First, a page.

only with gauze embedded in NaCl. The pulp tissue was removed in a retrograde
fashion using a slightly curved #15 Kerr file. The pulp chamber was filled
with calcium hydroxide paste (Herpe, Rio de Janeiro, RJ) and distilled
water using a spiral lentulo. The tooth was then replanted in the socket
using a pair of pliers and was splinted with 4-0 black cotton thread (Sutupack-Ethicon,
Johnson & Johnson, São Paulo, SP) that passed through the groove
made in the maxillary left incisor. Group II: the teeth were also kept
in 2% sodium fluoride for two hours post-extraction. The PDL was removed
carefully using a #11 blade. The pulp removal, canal filling and replantation
were done in the same manner as described for group I. All animals received
20,000 IU of penicillin G benzatine (Benzatacil, São Paulo, SP)
in a single dose after tooth replantation.
The splint was removed 48 hours later. Ten, 30 and 60 days post-surgery, 6 animals from each group were sacrificed by excessive inhalation of sulfuric ether. The maxilla was separated in the middle and the part which contained the replanted central incisors was obtained by cutting with scissors at the distal surface of the last molar. The specimens were fixed in 10% formalin for 24 h and then calcified with a solution of equal parts of sodium citrate and formic acid (Morse, 1945). They were then embedded in paraffin for slicing of the teeth and sockets longitudinally and buccal-lingually. The slices were 6-µm thick and were stained with hematoxylin-eosin for histomorphologic analysis. The root and the socket were divided into apical, middle and cervical thirds for the purpose of analysis. The extent of the cementum-dentin resorption and ankylosis were measured in all slices with a grid ocular eye-piece.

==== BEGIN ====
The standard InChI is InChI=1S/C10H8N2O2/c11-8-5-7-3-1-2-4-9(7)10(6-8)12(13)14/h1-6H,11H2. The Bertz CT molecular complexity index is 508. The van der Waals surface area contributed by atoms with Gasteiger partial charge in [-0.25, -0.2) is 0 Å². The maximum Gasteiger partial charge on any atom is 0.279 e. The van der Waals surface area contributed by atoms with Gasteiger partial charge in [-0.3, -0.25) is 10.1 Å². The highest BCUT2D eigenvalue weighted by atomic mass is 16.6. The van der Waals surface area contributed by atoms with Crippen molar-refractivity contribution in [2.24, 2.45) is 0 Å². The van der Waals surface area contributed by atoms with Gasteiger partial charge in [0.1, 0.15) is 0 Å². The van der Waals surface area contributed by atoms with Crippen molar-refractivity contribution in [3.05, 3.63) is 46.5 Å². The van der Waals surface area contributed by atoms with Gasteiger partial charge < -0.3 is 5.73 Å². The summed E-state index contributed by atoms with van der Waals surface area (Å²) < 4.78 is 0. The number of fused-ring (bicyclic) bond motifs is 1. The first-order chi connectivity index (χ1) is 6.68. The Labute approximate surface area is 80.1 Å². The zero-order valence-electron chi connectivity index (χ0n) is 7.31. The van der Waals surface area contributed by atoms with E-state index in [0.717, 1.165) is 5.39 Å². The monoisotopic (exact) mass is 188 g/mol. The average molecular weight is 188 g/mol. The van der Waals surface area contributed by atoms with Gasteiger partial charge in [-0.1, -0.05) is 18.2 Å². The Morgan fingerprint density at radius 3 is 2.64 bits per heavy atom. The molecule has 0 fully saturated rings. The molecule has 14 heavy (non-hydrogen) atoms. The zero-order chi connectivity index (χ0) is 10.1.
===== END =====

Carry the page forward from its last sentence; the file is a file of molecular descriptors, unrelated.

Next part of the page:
In this section, we will discuss the findings at the gingival level of the lingual side of the socket, cementum and dentin, and the connective tissue located in the PDL space.
In group I (with PDL), the gingival epithelium showed a slight proliferation
and the subjacent connective tissue with a small number lymphocytes. The
PDL was well-vascularized with a moderate number of fibroblasts, some lymphocytes
and macrophages. There were delicate collagen fibers parallel to the long